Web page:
The women said that they had been told since they were little girls that education was of no value to them because their job was to maintain a clean house and provide for their husbands.
For the longest time, they said, they believed this would be their lot in life. But then they decided to band together, creating Asociación Nuevo Horizonte, a coalition of Maya women advocating for their rights in Guatemala. Leading by example and running training sessions, they’ve helped other young women to do the same.
Their stories weren’t particularly surprising to Rabbi Analia Bortz. They had a certain familiarity because, you see, Bortz had been there.
“Listening to these women now in their 30s, I reflected back to that time in my 20s when I wanted to become a rabbi and others told me I couldn’t,” Bortz said.
Well, we all know now that they were wrong. Bortz, a medical doctor from Argentina, not only became the first female rabbi in South America in 1994, but in 2003, she co-founded Congregation Or Hadash in Sandy Springs along with her husband, Rabbi Mario Karpuj.
“By empowering myself, I knew that I’d pave the path for new generations of women to become rabbis,” she said. “Today we have plenty of female rabbis in Latin America.”
Last week, after spending seven days in Guatemala, Bortz juxtaposed her own story with those she’d heard during her visit to the Central American country to make a point: Stories connect us in ways that numbers and facts never can. They make us human.
Primary education is free and compulsory in Guatemala, yet the average girl there attends school for just four years. Nearly 25% of the population is illiterate, and in the indigenous population, that rate is more than 60%.
And although school enrollment has increased in recent years, Bortz said it is still a privilege to have access to education. Of the 2 million children in Guatemala that do not attend school at all, the majority are indigenous girls who are among the country’s most disadvantaged, with limited schooling, extreme poverty, early marriage, and frequent childbearing.
Bortz intends to share these facts when she travels to Washington, D.C., next month to lobby Congress for foreign aid and educate our representatives about the situation in Guatemala, as well as the historical and present involvement of the United States in perpetuating the human rights struggles Guatemala continues to face.
Bortz pointed to the 1954 Guatemalan coup d’état and what she called a covert operation carried out by the U.S. Central Intelligence Agency (CIA) that deposed the democratically elected Guatemalan President Jacobo Árbenz and ended the Guatemalan Revolution of 1944-1954.
“It installed the military dictatorship of Carlos Castillo Armas, the first in a series of U.S.-backed authoritarian rulers in Guatemala,” she said.
But she is convinced it will be the personal stories of the women and children she met that will make the difference.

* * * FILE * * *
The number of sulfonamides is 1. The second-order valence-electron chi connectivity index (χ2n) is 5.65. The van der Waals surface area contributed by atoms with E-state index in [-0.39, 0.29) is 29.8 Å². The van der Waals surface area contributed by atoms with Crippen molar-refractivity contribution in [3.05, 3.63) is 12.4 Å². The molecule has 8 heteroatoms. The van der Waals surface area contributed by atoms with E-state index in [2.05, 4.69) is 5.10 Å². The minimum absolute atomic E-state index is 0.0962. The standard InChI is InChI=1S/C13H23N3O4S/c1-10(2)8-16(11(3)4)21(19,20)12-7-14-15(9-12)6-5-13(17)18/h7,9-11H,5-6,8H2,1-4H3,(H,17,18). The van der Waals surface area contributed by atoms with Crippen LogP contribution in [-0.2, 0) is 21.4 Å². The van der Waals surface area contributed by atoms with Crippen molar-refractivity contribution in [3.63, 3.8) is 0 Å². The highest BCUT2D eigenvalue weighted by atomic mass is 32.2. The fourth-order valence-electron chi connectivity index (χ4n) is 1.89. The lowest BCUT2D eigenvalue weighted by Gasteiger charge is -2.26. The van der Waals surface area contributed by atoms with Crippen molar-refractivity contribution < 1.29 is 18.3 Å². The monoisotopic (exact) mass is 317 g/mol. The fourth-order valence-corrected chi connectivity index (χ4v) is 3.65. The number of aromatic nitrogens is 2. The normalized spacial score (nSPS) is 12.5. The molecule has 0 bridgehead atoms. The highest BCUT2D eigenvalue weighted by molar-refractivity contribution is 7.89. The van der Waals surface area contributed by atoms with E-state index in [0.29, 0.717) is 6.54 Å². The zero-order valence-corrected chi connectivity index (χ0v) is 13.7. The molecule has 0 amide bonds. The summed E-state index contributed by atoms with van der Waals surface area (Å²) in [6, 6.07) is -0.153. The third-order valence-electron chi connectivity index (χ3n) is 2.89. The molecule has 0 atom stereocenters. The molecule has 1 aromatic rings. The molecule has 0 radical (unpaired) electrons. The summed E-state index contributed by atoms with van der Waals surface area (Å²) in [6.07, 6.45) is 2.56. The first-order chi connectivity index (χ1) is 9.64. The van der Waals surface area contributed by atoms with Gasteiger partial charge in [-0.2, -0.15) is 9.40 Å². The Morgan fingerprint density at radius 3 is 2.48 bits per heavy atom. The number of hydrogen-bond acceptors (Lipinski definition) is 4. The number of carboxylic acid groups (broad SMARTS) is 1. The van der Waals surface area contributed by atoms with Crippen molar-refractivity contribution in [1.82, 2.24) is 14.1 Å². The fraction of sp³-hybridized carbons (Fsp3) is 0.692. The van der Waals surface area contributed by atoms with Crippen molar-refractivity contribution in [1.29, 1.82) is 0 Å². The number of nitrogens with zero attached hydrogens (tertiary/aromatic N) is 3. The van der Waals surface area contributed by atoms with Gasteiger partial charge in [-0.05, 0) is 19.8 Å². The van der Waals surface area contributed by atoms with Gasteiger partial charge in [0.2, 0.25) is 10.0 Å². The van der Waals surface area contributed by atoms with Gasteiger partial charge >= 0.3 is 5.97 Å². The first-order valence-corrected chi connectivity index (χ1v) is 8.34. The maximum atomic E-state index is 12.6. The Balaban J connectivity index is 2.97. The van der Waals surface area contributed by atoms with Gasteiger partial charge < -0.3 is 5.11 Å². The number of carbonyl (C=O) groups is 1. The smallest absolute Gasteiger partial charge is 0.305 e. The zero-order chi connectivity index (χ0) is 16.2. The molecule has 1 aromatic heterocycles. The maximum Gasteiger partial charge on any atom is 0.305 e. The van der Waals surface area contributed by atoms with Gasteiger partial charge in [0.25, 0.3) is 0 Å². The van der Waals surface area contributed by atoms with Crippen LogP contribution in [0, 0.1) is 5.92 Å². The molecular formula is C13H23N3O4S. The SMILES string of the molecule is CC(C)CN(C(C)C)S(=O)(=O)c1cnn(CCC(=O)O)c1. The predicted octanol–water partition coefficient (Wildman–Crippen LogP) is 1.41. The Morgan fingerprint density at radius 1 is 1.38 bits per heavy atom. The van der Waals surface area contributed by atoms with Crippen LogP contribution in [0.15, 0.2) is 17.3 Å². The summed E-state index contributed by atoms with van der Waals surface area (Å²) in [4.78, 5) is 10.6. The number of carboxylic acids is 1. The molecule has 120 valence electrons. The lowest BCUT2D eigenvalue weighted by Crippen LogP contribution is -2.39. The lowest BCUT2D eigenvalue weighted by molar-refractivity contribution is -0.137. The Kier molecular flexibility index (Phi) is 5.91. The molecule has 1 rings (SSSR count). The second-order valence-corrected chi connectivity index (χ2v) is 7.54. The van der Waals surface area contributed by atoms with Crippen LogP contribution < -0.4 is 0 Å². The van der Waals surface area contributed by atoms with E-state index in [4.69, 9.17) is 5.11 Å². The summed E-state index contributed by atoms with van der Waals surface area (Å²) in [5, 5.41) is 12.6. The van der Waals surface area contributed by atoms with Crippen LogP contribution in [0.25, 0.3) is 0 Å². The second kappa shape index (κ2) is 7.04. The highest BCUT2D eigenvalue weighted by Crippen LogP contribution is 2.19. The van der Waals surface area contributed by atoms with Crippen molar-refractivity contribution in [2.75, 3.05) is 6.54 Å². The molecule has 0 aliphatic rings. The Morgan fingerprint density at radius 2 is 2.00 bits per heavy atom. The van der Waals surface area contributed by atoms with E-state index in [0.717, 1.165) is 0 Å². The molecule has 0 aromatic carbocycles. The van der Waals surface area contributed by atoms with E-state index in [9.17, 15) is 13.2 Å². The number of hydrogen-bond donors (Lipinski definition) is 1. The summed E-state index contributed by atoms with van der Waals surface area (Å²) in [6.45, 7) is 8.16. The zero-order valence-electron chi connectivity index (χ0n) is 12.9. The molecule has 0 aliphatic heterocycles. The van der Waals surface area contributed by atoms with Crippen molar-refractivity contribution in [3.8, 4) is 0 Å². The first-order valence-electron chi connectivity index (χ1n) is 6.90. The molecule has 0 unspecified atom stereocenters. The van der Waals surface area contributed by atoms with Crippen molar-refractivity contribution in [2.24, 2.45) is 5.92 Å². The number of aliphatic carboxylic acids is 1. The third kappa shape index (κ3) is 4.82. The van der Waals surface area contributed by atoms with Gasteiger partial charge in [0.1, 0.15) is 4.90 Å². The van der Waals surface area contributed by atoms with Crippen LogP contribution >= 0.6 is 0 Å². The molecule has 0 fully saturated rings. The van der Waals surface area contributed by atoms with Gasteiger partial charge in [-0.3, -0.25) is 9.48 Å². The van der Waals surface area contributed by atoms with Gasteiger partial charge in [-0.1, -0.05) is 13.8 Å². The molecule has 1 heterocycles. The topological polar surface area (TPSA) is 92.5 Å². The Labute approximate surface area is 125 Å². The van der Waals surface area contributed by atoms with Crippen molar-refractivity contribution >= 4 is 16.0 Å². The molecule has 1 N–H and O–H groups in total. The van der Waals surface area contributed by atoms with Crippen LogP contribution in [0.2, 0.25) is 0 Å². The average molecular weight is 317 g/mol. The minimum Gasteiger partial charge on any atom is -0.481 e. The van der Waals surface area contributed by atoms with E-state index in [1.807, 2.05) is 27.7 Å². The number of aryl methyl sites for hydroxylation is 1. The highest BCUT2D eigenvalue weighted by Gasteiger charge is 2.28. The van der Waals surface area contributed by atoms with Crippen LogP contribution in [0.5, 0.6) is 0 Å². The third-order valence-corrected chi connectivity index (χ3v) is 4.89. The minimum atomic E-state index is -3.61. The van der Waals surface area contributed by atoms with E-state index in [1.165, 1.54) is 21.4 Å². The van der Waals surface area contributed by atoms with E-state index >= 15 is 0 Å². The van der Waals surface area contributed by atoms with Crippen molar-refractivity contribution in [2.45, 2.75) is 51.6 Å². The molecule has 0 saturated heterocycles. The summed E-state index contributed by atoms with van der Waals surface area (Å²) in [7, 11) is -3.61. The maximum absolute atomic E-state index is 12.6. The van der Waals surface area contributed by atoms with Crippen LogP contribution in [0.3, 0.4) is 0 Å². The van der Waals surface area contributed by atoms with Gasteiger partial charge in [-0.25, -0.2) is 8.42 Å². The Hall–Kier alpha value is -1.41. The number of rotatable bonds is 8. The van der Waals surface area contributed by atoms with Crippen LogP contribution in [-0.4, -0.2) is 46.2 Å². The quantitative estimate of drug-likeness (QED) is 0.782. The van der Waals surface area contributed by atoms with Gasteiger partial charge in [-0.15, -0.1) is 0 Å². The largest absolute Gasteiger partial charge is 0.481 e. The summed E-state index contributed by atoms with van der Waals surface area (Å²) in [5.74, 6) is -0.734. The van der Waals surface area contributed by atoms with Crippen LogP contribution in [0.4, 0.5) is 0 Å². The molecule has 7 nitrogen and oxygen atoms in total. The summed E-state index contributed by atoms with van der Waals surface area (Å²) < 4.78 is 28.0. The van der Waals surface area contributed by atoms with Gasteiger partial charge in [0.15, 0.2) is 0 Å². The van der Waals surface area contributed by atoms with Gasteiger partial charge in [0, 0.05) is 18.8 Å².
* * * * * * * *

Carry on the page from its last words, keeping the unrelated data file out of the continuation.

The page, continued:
She won’t be alone. Thirteen other rabbis and cantors, fellows of the prestigious Global Justice Fellowship run by American Jewish World Service, will travel there with her armed with similar stories, excited for the chance to advocate for the human rights of indigenous people and rural farmers they met on the ground in Guatemala, one of the Central American countries that residents are fleeing to seek asylum in the United States.
Bortz told me she decided to apply for a scholarship to make the trip with the Global Justice Fellowship because it would afford her another opportunity to get outside her comfort zone and do something good.
“The idea is to help the world become a better place,” she said.
Bortz and the other fellows hope to play a key role in educating the public and elected officials about the importance of U.S. leadership on the global stage in standing up for human rights and ending poverty around the world.
It’s a tall order but Bortz has spent most of her life doing this work here at home and abroad. She’s worked with an organization in Honduras to build shelters, teach English, and provide counseling to children living on the street; she collaborates closely with an Atlanta nonprofit to keep families living in shelters together, ensuring they have access to lodging, food, and tutoring for kids; and she’s taken local Syrian and Darfuri refugee families under her wing, making sure they have the resources they need to get back on their feet.
She knows from experience that when we listen to people’s stories, we will discover not just who they are but the underlying causes of their pain, and in this case, why they feel the need to flee Guatemala in the first place.
“Congress has a lot on its plate, and our representatives don’t always have all the facts,” Bortz said. “We have a chance to awaken them to a new reality, to explain why we’re seeing what we see on the border.”
The Guatemalan people are fleeing their homes, she said, because of gangs, crippling poverty, no opportunities for their children’s future … but they would rather stay in their country, where they feel a sense of belonging.
“We have to help them do that by defending human rights.”
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